Anand Madhvani, Journal Letter No.6 - March 2004
Since I arrived in South Africa, I've been heard nothing but bad news about the situation in neighbouring Zimbabwe. I therefore had mixed feelings about a chance to see things there for myself in December.
Plans for a Young Friends workcamp in Zimbabwe were mooted last Easter. I had volunteered to be on of the two 'responsible adults' to accompany them, together with Gregory Sasita-Angaluki, a third generation Quaker from western Kenya, now resident in Gabarone. I guess I had expected a few tedious formalities at border crossings to deal with, and then we could relax and reminisce about Kenya (where I was born) with the soothing sounds of other peoples' toil in the distant background. If only life were that simple!
After some last-minute uncertainties about exactly how many Young Friends we were to expect, the majority of the group assembled in Johannesburg to travel to meet the others in Gabarone, across the border in Botswana. A final headcount left us with Young Friends from South Africa (3), Lesotho (2), Botswana (2), Zimbabwe (1) and three from the UK (Luton and Leighton Monthly Meeting). For a few, this was their first journey abroad.
Travel to Gabarone was uneventful, and Sheldon Weeks generously put us up while we saw the local sights, and projects local Quakers are involved with. Gregory and I celebrated uhuru, Kenyan Independence Day, hearing about a fresh wave of optimism there, now that long-standing President Daniel arap Moi has finally stepped down.
Zimbabwe was another matter. Just getting a bus down there was a noisy struggle, followed by an uncomfortable, tedious wait for no obvious reason. This pattern was repeated at the border (6 hours wait), journey to Bulawayo (2 hours), from Bulawayo to Hlekweni (2 hours) and again when we finally left Zimbabwe (3 hours). We finally arrived at our destination exhausted but having learnt an important lesson - nothing in Zimbabwe is straightforward.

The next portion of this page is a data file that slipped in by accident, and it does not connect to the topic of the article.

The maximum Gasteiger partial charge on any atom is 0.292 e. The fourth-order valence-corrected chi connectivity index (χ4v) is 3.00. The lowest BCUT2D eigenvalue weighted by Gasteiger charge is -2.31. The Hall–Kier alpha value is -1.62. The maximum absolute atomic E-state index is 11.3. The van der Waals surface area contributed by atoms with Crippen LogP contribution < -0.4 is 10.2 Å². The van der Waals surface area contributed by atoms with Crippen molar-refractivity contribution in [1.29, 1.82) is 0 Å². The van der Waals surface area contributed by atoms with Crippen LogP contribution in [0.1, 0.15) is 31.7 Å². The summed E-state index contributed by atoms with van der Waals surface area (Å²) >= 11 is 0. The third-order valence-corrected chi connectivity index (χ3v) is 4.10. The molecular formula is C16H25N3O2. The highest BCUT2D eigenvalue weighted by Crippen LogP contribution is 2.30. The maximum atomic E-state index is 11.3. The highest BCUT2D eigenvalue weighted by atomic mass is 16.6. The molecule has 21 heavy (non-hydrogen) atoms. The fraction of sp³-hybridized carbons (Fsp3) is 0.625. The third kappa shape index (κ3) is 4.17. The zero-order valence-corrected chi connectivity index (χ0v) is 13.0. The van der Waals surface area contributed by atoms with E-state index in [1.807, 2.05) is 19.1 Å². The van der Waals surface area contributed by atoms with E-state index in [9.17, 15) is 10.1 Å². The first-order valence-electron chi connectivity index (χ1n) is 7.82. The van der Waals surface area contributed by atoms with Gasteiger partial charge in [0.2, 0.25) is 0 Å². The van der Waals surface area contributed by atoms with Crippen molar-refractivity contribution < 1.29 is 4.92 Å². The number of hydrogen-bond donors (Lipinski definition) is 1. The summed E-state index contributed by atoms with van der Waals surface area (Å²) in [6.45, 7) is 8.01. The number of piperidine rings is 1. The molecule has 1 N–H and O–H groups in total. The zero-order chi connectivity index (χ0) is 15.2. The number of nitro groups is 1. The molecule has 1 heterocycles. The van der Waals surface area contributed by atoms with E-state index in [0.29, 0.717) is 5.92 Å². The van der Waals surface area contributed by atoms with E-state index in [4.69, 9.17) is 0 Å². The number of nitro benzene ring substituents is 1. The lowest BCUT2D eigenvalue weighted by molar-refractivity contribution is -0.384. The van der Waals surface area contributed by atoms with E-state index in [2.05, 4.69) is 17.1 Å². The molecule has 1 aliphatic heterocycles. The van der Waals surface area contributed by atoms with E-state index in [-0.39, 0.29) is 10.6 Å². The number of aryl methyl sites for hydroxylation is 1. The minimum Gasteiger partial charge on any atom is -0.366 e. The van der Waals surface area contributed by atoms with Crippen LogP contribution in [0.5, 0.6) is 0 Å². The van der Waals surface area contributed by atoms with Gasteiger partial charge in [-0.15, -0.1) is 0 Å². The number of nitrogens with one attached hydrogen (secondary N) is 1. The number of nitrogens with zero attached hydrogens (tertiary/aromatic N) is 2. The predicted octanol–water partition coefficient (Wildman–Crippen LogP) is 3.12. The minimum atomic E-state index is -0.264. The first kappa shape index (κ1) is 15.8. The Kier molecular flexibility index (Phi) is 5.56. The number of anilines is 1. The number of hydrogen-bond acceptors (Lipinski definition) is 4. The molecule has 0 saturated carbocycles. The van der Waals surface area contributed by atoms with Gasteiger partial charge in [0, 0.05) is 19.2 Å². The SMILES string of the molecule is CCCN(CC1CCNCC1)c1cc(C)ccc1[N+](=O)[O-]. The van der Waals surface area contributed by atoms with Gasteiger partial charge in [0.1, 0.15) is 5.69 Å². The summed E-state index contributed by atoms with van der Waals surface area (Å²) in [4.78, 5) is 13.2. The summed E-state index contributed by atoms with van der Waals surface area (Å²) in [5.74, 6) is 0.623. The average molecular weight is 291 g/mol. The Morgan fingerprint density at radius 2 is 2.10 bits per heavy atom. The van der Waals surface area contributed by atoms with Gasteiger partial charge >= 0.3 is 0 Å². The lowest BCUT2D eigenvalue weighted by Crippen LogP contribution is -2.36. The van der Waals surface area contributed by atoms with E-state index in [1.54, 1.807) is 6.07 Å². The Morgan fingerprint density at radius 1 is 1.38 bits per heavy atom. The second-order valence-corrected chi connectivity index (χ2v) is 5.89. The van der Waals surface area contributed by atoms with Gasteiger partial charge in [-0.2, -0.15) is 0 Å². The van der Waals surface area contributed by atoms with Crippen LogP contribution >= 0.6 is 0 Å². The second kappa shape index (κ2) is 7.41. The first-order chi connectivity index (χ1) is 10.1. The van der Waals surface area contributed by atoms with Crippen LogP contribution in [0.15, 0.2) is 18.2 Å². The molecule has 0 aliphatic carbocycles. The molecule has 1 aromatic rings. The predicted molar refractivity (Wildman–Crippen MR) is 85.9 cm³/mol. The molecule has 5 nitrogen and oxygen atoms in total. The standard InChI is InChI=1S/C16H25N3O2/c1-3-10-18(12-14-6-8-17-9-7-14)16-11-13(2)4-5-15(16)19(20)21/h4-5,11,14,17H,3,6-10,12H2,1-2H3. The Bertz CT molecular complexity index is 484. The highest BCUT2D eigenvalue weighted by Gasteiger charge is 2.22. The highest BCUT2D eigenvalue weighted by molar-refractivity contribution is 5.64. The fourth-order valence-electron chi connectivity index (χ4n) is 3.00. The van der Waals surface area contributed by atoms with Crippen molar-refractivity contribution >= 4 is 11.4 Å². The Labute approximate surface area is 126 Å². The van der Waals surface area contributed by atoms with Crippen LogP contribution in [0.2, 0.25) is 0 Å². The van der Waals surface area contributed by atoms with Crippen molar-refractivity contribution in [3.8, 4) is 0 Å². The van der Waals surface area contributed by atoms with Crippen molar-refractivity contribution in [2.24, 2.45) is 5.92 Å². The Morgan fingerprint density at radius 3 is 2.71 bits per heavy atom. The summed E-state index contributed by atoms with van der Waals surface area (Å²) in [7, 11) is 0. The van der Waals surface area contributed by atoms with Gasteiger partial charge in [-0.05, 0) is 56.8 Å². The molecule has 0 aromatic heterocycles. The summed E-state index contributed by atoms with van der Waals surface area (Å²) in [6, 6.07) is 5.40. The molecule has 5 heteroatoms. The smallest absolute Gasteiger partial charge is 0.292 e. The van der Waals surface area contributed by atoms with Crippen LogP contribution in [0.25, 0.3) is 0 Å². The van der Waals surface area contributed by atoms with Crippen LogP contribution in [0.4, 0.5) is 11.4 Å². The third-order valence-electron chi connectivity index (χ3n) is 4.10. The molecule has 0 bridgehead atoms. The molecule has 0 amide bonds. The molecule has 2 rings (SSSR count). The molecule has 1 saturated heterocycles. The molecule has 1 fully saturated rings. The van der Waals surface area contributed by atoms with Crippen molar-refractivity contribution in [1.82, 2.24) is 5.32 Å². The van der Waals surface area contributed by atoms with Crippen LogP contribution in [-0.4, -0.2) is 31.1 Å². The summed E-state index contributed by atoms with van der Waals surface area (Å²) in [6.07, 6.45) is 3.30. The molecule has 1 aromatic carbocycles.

It was with surprise and relief that I recognised the Quaker star (which heads this letter) on a rusty old sign as we finally drove up a long dusty track through the bush. We had made it! Hlekweni Friends Rural Training Centre was established in 1967. Despite an impressive track record and reputation, it had recently fallen on hard times. David Jobson, a Quaker from the UK (who I knew from AVP work in Durban) has recently been appointed as coordinator, and is trying to resuscitate it. Fortunately for Hlekweni, David is also a star.
It was the first time a YF workcamp had been held at Hlekweni that we knew of, and some of the problems we encountered were sadly typical of Zimbabwe today. A minibus for us to use was only fixed late on the day we needed it, after six months at the garage. We repainted a small clinic that had been built several years ago with foreign aid, but stood empty and decaying for lack of government action. The paint we used doubled in price unexpectedly the day it was to be collected, nearly wrecking our budget. While we were never threatened by them, the casual and arbitrary power wielded by the unexplained officials at frequent roadblocks was a constant, unnerving, background presence.
Money had to be changed constantly, and the Zimbabwe dollar became noticeably more worthless over the course of our stay. Any reasonable transaction required ridiculous quantities of notes - our one restaurant meal came to half a million Zim dollars, which spread over a large tabletop during the several recounts required to get to the right amount.
Even the state-run tourist attractions no longer accept their state's own currency now, insisting on foreign exchange. I constantly struggled to understand how people made a living at all, now that Zimbabwe 'boasts' the fastest shrinking economy in the world.